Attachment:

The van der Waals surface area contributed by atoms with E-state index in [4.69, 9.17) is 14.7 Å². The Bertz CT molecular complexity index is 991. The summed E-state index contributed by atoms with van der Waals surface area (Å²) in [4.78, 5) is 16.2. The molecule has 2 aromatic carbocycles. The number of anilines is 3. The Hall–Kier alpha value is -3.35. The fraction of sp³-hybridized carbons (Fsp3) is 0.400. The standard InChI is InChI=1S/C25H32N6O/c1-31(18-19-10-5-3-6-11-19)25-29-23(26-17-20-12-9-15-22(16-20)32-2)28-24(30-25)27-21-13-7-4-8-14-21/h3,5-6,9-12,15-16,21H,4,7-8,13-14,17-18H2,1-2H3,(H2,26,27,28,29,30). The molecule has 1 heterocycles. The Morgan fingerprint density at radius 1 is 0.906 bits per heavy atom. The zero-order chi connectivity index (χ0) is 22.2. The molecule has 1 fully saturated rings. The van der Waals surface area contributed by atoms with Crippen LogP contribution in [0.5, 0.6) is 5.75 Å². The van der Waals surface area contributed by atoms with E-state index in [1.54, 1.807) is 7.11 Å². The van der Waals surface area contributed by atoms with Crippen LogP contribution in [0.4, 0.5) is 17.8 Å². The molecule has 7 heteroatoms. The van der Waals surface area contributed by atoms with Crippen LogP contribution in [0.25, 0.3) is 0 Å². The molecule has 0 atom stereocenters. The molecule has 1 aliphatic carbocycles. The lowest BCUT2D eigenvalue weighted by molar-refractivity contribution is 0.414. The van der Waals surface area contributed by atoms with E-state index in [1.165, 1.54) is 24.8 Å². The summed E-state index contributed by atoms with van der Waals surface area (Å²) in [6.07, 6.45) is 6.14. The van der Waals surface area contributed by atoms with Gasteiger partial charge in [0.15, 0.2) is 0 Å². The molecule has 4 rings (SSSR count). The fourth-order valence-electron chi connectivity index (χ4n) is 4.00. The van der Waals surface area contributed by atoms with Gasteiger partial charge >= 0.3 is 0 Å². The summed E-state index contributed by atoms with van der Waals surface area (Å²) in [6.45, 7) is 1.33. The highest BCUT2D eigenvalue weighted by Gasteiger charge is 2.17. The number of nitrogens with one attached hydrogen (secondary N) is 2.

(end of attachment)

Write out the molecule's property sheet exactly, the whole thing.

The van der Waals surface area contributed by atoms with E-state index in [4.69, 9.17) is 14.7 Å². The Bertz CT molecular complexity index is 991. The summed E-state index contributed by atoms with van der Waals surface area (Å²) in [4.78, 5) is 16.2. The molecule has 2 aromatic carbocycles. The number of anilines is 3. The Hall–Kier alpha value is -3.35. The fraction of sp³-hybridized carbons (Fsp3) is 0.400. The standard InChI is InChI=1S/C25H32N6O/c1-31(18-19-10-5-3-6-11-19)25-29-23(26-17-20-12-9-15-22(16-20)32-2)28-24(30-25)27-21-13-7-4-8-14-21/h3,5-6,9-12,15-16,21H,4,7-8,13-14,17-18H2,1-2H3,(H2,26,27,28,29,30). The molecule has 1 heterocycles. The Morgan fingerprint density at radius 1 is 0.906 bits per heavy atom. The zero-order chi connectivity index (χ0) is 22.2. The molecule has 1 fully saturated rings. The van der Waals surface area contributed by atoms with Crippen LogP contribution in [0.5, 0.6) is 5.75 Å². The van der Waals surface area contributed by atoms with E-state index in [1.54, 1.807) is 7.11 Å². The van der Waals surface area contributed by atoms with Crippen LogP contribution in [0.4, 0.5) is 17.8 Å². The molecule has 7 heteroatoms. The van der Waals surface area contributed by atoms with Crippen LogP contribution in [0.25, 0.3) is 0 Å². The molecule has 0 atom stereocenters. The molecule has 1 aliphatic carbocycles. The lowest BCUT2D eigenvalue weighted by molar-refractivity contribution is 0.414. The van der Waals surface area contributed by atoms with E-state index in [1.165, 1.54) is 24.8 Å². The summed E-state index contributed by atoms with van der Waals surface area (Å²) in [6.07, 6.45) is 6.14. The van der Waals surface area contributed by atoms with Gasteiger partial charge in [0.15, 0.2) is 0 Å². The molecule has 4 rings (SSSR count). The fourth-order valence-electron chi connectivity index (χ4n) is 4.00. The van der Waals surface area contributed by atoms with Gasteiger partial charge >= 0.3 is 0 Å². The summed E-state index contributed by atoms with van der Waals surface area (Å²) in [6.45, 7) is 1.33. The highest BCUT2D eigenvalue weighted by Gasteiger charge is 2.17. The number of nitrogens with one attached hydrogen (secondary N) is 2.